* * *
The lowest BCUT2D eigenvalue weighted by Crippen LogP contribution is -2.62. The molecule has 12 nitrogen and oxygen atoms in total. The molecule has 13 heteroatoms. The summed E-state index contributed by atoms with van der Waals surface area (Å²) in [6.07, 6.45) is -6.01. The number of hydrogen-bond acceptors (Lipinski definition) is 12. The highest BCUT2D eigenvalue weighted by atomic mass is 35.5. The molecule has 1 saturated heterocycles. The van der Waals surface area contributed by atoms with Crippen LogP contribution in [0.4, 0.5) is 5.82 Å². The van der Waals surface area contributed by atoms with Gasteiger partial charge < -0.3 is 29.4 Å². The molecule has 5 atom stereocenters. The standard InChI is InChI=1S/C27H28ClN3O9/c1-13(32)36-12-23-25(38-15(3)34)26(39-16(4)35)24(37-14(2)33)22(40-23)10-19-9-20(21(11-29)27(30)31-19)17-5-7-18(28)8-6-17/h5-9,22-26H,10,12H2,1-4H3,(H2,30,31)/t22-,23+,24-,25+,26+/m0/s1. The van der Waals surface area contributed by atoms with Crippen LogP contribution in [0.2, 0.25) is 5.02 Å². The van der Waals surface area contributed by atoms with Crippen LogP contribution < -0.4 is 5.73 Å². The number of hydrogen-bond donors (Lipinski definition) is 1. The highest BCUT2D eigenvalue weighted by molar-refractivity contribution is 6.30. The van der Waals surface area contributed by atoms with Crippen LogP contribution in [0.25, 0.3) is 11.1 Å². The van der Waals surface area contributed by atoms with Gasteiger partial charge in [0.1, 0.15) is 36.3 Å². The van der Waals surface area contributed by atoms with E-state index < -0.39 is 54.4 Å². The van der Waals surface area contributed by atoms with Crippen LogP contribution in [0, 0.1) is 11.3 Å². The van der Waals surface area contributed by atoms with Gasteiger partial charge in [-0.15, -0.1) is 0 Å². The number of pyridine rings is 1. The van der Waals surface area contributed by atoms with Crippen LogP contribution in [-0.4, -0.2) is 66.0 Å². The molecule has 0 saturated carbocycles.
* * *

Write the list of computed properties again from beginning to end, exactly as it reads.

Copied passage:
The lowest BCUT2D eigenvalue weighted by Crippen LogP contribution is -2.62. The molecule has 12 nitrogen and oxygen atoms in total. The molecule has 13 heteroatoms. The summed E-state index contributed by atoms with van der Waals surface area (Å²) in [6.07, 6.45) is -6.01. The number of hydrogen-bond acceptors (Lipinski definition) is 12. The highest BCUT2D eigenvalue weighted by atomic mass is 35.5. The molecule has 1 saturated heterocycles. The van der Waals surface area contributed by atoms with Crippen LogP contribution in [0.4, 0.5) is 5.82 Å². The van der Waals surface area contributed by atoms with Gasteiger partial charge < -0.3 is 29.4 Å². The molecule has 5 atom stereocenters. The standard InChI is InChI=1S/C27H28ClN3O9/c1-13(32)36-12-23-25(38-15(3)34)26(39-16(4)35)24(37-14(2)33)22(40-23)10-19-9-20(21(11-29)27(30)31-19)17-5-7-18(28)8-6-17/h5-9,22-26H,10,12H2,1-4H3,(H2,30,31)/t22-,23+,24-,25+,26+/m0/s1. The van der Waals surface area contributed by atoms with Crippen LogP contribution in [0.2, 0.25) is 5.02 Å². The van der Waals surface area contributed by atoms with Crippen LogP contribution < -0.4 is 5.73 Å². The number of hydrogen-bond donors (Lipinski definition) is 1. The highest BCUT2D eigenvalue weighted by molar-refractivity contribution is 6.30. The van der Waals surface area contributed by atoms with Crippen LogP contribution in [0.25, 0.3) is 11.1 Å². The van der Waals surface area contributed by atoms with Gasteiger partial charge in [0.1, 0.15) is 36.3 Å². The van der Waals surface area contributed by atoms with E-state index < -0.39 is 54.4 Å². The van der Waals surface area contributed by atoms with Crippen LogP contribution in [0, 0.1) is 11.3 Å². The van der Waals surface area contributed by atoms with Gasteiger partial charge in [-0.15, -0.1) is 0 Å². The number of pyridine rings is 1. The van der Waals surface area contributed by atoms with Crippen LogP contribution in [-0.4, -0.2) is 66.0 Å². The molecule has 0 saturated carbocycles.